4. I think the best message here is to listen to what works for you..we are so bad at listening to ourselves and putting more value on others opinions or “expertise” Good job!!

    Liked by 2 people

    1. It takes such a long time to recover. The doctor says six to eight weeks! Yeah right! Think of postpartum as a rehabilitation period. I believe it is important to heal from the inside before we begin a more intense program. Ask yourself the following questions: What is your current exercise routine? Do you have present health issues to consider when exercising? When will you exercise? What exercise do you enjoy? Despise? Also do your research. Find a postpartum professional. For example, look up Mutu Systems and go from there. Let me know what you find and how you are doing. Most importantly go with your gut. You know what will realistically work for you. OK?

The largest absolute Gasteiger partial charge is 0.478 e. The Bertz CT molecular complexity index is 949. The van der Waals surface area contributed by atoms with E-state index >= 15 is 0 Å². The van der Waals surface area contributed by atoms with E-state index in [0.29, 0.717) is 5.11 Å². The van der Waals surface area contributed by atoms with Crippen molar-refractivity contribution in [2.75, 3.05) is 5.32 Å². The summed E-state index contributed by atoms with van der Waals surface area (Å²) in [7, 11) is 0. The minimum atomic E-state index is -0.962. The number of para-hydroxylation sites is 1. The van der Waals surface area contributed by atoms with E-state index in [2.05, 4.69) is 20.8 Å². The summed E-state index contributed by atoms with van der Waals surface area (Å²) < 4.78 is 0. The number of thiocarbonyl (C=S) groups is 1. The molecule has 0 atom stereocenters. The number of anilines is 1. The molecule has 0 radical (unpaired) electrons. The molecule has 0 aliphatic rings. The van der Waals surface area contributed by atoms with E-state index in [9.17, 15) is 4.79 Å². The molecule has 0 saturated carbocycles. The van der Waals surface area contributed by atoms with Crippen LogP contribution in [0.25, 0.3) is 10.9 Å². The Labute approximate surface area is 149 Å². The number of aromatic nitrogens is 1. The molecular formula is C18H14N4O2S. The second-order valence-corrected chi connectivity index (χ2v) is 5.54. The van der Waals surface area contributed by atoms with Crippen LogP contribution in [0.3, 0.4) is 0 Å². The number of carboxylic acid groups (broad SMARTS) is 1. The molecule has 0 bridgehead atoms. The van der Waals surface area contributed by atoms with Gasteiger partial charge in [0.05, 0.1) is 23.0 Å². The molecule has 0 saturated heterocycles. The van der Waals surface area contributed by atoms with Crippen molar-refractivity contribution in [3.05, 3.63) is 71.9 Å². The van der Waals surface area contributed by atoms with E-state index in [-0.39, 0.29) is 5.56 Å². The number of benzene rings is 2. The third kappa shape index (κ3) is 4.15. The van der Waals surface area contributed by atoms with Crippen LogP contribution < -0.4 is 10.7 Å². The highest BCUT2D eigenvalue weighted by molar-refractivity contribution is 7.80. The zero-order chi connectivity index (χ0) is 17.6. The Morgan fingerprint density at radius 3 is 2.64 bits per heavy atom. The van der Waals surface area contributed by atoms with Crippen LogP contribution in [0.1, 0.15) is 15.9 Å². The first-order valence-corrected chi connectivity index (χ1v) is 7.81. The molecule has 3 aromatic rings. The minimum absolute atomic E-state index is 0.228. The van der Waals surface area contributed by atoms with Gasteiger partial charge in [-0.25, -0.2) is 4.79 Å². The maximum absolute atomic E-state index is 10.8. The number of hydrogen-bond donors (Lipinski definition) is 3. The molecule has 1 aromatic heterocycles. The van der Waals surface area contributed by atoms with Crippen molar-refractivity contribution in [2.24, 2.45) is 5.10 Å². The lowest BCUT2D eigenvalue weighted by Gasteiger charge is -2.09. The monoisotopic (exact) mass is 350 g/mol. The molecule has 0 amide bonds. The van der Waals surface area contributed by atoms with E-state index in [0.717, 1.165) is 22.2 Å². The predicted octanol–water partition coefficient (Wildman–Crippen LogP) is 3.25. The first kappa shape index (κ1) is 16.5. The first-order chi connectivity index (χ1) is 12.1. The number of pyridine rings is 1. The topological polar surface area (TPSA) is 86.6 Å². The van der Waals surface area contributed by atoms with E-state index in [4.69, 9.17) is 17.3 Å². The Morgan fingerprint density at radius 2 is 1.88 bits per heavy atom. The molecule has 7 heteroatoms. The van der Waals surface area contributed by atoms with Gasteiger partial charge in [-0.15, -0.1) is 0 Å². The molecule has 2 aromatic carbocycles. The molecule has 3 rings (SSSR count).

5. That’s quite a journey! You are in a good spot now) Such inspiration for others.
    I started running when I was 15, and I started weight training when I was 19.
    Previous year, at age 35, I became certified fitness nutritionist, so it’s been interesting to look at my eating routine with a new pair of eyes, as a fitness specialist. I believe, once you’ve started loving to be active, it’s for a lifetime 🙂

    Liked by 2 people

Leave a Reply

Please log in using one of these methods to post your comment: Logo

You are commenting using your account. Log Out /  Change )

Google+ photo

You are commenting using your Google+ account. Log Out /  Change )

Twitter picture

You are commenting using your Twitter account. Log Out /  Change )

Facebook photo

You are commenting using your Facebook account. Log Out /  Change )


Connecting to %s